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Japan's Ex-Vice Education Chief Talks About His Gov't's History Textbook Revisions Updated: 2022-05-09 13:06:03 KST

South Korea has a new president this week and of the many diplomatic challenges and agenda that Yoon Suk-yeol face as leader of this nation is to work with Japan to thaw years of frosty ties.
Japan's relatively new prime minister Fumio Kishida and South Korea's Yoon Suk-yeol, also a conversative, provide two of Asia's biggest democracies with an opportunity for a diplomatic reset.
Their relations have stumbled into acrimony recently mostly over Japan's atrocities leading up to and during World War II and also at the heart of it is Tokyo's contiuous attempts to distort history.
One example is Japan's latest attempt to revise history textbooks for high school students.
Japan's efforts to revise history and what the two nations for a future-oriented relationship: It's the topic of our News In-depth tonight.
I have Kihei Maekawa, Japan's former Vice Minister of Education, Culture, Sports, Science and Technology joining us from Tokyo tonight.
One of his key roles as the vice chief of the ministry was to examine school textbooks before they get published.
Mr. Maekawa, welcome to the program. Thank you for joining us on the show.

Thanks for having me on the show.

You've worked for Japan's education ministry for almost 38 years mainly in charge of the nation's education policy until retirment in 2017. I understand one of the key functions being on the job involved reviewing history textbook revisions before they got published. Why does the Japanese government keep changing its standards for history textbooks for students?

It’s because politicians who want to glorify Japan's past often intervene in history textbook examination procedures.

It was as recent as last month that the Japanese government again decided to remove words such as "military comfort women" or "forced transportation of laborers" from high school history textbooks.
Do you believe this was also a political decision made by politicians and not historians?

Whether historical terms such as "military comfort women" or "forced transportation of laborers" are appropriate is solely up to historians and not politicians.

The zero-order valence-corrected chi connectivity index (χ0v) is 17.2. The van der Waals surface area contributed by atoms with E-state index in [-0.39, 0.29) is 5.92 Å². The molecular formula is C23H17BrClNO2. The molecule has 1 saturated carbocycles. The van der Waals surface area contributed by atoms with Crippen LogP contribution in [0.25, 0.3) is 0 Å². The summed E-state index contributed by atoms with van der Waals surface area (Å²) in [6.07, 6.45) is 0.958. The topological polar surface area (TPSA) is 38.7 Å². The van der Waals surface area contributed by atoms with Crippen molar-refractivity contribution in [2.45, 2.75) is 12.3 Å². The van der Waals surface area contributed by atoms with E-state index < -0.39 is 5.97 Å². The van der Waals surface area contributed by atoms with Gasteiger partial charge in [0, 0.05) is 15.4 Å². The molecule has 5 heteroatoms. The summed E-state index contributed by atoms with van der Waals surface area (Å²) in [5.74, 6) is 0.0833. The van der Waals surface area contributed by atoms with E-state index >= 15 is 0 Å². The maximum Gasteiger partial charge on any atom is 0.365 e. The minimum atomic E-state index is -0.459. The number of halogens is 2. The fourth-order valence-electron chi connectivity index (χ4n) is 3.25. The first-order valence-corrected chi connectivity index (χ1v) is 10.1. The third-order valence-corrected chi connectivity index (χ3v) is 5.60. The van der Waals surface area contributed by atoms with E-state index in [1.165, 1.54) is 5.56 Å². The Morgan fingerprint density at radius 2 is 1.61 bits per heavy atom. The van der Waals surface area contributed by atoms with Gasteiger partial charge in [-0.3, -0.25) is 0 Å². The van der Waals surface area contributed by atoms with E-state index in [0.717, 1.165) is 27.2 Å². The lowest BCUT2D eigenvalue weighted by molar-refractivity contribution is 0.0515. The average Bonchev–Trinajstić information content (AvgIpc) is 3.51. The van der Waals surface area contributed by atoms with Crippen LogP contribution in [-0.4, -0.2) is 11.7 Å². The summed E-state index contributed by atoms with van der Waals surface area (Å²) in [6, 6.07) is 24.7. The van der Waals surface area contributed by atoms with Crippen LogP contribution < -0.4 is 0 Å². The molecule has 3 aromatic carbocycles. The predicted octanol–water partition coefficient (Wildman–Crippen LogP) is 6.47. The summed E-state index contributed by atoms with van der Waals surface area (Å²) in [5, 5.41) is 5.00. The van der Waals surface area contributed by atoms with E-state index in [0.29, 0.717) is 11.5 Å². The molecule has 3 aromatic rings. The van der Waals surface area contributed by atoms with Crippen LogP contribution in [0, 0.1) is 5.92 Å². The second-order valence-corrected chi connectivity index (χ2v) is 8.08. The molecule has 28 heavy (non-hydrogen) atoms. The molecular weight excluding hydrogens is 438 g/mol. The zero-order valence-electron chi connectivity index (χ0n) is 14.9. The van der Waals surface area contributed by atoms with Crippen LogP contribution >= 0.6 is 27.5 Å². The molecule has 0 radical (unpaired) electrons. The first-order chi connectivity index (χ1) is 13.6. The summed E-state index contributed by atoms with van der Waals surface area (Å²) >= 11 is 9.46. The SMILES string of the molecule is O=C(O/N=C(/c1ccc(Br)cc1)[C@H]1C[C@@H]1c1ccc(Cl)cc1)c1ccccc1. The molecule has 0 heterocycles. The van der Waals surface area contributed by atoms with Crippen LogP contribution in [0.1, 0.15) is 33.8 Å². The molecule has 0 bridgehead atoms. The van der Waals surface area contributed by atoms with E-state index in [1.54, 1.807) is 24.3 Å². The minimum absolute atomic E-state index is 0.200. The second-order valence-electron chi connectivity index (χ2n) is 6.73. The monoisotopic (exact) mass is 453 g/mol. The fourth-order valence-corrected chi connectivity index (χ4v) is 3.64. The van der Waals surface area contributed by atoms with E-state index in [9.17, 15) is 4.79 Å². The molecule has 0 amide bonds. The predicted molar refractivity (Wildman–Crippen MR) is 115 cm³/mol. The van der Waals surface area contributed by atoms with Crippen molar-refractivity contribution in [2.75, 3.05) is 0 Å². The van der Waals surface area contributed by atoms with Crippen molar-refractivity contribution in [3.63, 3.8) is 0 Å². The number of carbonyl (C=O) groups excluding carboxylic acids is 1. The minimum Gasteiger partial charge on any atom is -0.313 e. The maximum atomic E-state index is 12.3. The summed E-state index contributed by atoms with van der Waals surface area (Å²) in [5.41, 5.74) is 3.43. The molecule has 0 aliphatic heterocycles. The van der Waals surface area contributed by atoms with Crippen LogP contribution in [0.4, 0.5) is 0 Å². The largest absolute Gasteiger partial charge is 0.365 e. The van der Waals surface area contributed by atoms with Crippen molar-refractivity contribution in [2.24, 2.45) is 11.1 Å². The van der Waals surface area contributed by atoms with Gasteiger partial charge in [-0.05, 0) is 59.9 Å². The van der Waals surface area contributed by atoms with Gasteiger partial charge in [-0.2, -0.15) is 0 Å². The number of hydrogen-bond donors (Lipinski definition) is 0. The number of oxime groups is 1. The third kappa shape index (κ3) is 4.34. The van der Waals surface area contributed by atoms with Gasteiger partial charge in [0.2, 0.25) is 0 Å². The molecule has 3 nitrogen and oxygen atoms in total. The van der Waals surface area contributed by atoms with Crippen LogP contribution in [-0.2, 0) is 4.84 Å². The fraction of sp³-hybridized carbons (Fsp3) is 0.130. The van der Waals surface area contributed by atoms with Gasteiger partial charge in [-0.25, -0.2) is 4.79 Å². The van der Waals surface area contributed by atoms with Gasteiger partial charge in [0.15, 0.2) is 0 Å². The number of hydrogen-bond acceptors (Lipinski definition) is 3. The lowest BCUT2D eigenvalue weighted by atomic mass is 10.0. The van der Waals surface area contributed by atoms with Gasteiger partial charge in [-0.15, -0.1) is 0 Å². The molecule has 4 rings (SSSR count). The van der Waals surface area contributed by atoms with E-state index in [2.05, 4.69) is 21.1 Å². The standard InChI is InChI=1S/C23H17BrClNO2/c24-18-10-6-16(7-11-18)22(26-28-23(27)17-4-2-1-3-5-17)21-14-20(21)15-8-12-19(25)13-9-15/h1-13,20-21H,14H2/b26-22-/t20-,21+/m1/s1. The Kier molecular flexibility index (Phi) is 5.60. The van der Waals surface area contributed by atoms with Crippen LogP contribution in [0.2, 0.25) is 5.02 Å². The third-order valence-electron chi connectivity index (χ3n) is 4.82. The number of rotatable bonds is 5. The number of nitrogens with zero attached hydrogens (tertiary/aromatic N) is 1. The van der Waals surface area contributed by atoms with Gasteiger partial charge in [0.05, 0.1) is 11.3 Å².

If you look at the changes that Ministry of Education, Culture, Sports, Science and Technology demanded from publishers for the past four decades, it appears the Japanese government is trying to dilute certain parts of history.

The far right politicians within The Liberal Democratic Party of Japan have expanded their influence on textbook examination procedures since former Prime Minister Shinzo Abe’s first stint in office in 2006.

Given these precedents, isn’t it possible the government will force publishers to write textbooks exactly as it says?

If Monkasho forces publishers to write textbooks totally in accordance with the government's view, it will be a violation of the constitution.

Although the textbook examination rule revised in 2014 requires publishers to refer to the government's established view on historical incidents whenever it exists, it is not technically forcing publishers to write the government's view only.

However, as a result, most textbooks that were actually published did not use terms such as "military comfort women" or "forced transportation of laborers". The publishers decided to avoid those terms following the government's view.
As a matter of fact, the examination procedure has deteriorated into making textbook publishers write only what the government says.


Do you have any words for the publishers and writers who are under tremendous pressure?


One publisher managed to pass the examination even after writing "many Joseon people were forcefully transported." It passed the examination by annotating the government's view. I am sure this was a result of though negotiation Monkasho.
I hope the publishing companies and writers make their best effort based on academic conscience rather than succumb to political power.


In your opinion, why is it important to learn history?

I think through learning history, you can understand the present time and be able to think about the future.

How should you teach history?

Students should understand that studying history is trying to get closer towards the historical truth, based on facts and logic with a wholesome level of skepticism.
If you have a healthy skepticism, you can see through attempts to falsify history.

What do you think is the most important for the relationship between South Korea and Japan?

I don’t know what’s going on in South Korea but in Japan, it was unfortunate we had Shinzo Abe, a historical revisionist and a far right politician to serve as a Prime Minister for so long.
He expanded the conflict of historical awareness between the two countries calling it "History War".
The apology and regret for Japan’s invasion and colonization in the past should be the very basis of S.Korea-Japan relationship.
In order to build a really amicable relationship, it’s best to enliven exchanges in education, academia, culture and sports.

With a new president and a new administration in South Korea and a fairly new prime minister in Japan, do you have any advice for the two governments so that the two nations can resolve historical disputes and move forward with a future-oriented relationship?

I visited South Korea twice when I was in college and interacted with Korean students. I have good memories of those times. I think it would be nice if students in South Korea and Japan do a joint research on history.

When the students begin their joint history research, maybe you can be their Japan advisor.
Maekawa Kihei, former Monkasho vice minister, thank you so much for sharing your insights.
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